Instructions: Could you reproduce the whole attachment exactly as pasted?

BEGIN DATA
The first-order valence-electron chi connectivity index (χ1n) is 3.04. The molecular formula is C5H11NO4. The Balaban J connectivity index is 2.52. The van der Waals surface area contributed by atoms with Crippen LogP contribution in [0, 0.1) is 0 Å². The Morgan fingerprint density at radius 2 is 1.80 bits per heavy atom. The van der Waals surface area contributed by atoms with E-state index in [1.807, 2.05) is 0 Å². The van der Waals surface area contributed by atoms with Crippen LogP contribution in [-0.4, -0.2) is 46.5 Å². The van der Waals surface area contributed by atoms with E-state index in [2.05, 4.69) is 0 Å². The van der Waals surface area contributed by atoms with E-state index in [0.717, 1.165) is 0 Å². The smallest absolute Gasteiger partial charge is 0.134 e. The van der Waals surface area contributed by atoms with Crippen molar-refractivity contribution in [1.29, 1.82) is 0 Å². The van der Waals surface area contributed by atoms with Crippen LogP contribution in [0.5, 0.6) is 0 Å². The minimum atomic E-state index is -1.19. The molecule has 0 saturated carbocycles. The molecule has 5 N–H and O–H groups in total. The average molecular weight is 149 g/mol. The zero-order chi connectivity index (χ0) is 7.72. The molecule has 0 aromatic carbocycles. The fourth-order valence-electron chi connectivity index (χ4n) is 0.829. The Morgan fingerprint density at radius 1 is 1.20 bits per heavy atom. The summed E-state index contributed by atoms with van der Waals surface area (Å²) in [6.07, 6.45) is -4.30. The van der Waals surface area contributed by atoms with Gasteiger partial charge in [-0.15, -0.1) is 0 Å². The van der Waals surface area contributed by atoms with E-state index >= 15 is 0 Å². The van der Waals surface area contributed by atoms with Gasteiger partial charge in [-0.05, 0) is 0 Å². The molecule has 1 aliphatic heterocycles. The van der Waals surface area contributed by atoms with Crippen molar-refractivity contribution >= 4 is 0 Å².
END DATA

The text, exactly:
The first-order valence-electron chi connectivity index (χ1n) is 3.04. The molecular formula is C5H11NO4. The Balaban J connectivity index is 2.52. The van der Waals surface area contributed by atoms with Crippen LogP contribution in [0, 0.1) is 0 Å². The Morgan fingerprint density at radius 2 is 1.80 bits per heavy atom. The van der Waals surface area contributed by atoms with E-state index in [1.807, 2.05) is 0 Å². The van der Waals surface area contributed by atoms with Crippen LogP contribution in [-0.4, -0.2) is 46.5 Å². The van der Waals surface area contributed by atoms with E-state index in [2.05, 4.69) is 0 Å². The van der Waals surface area contributed by atoms with E-state index in [0.717, 1.165) is 0 Å². The smallest absolute Gasteiger partial charge is 0.134 e. The van der Waals surface area contributed by atoms with Crippen molar-refractivity contribution in [1.29, 1.82) is 0 Å². The van der Waals surface area contributed by atoms with Crippen LogP contribution in [0.5, 0.6) is 0 Å². The minimum atomic E-state index is -1.19. The molecule has 0 saturated carbocycles. The molecule has 5 N–H and O–H groups in total. The average molecular weight is 149 g/mol. The zero-order chi connectivity index (χ0) is 7.72. The molecule has 0 aromatic carbocycles. The fourth-order valence-electron chi connectivity index (χ4n) is 0.829. The Morgan fingerprint density at radius 1 is 1.20 bits per heavy atom. The summed E-state index contributed by atoms with van der Waals surface area (Å²) in [6.07, 6.45) is -4.30. The van der Waals surface area contributed by atoms with Gasteiger partial charge in [-0.15, -0.1) is 0 Å². The van der Waals surface area contributed by atoms with E-state index >= 15 is 0 Å². The van der Waals surface area contributed by atoms with Gasteiger partial charge in [-0.05, 0) is 0 Å². The molecule has 1 aliphatic heterocycles. The van der Waals surface area contributed by atoms with Crippen molar-refractivity contribution >= 4 is 0 Å².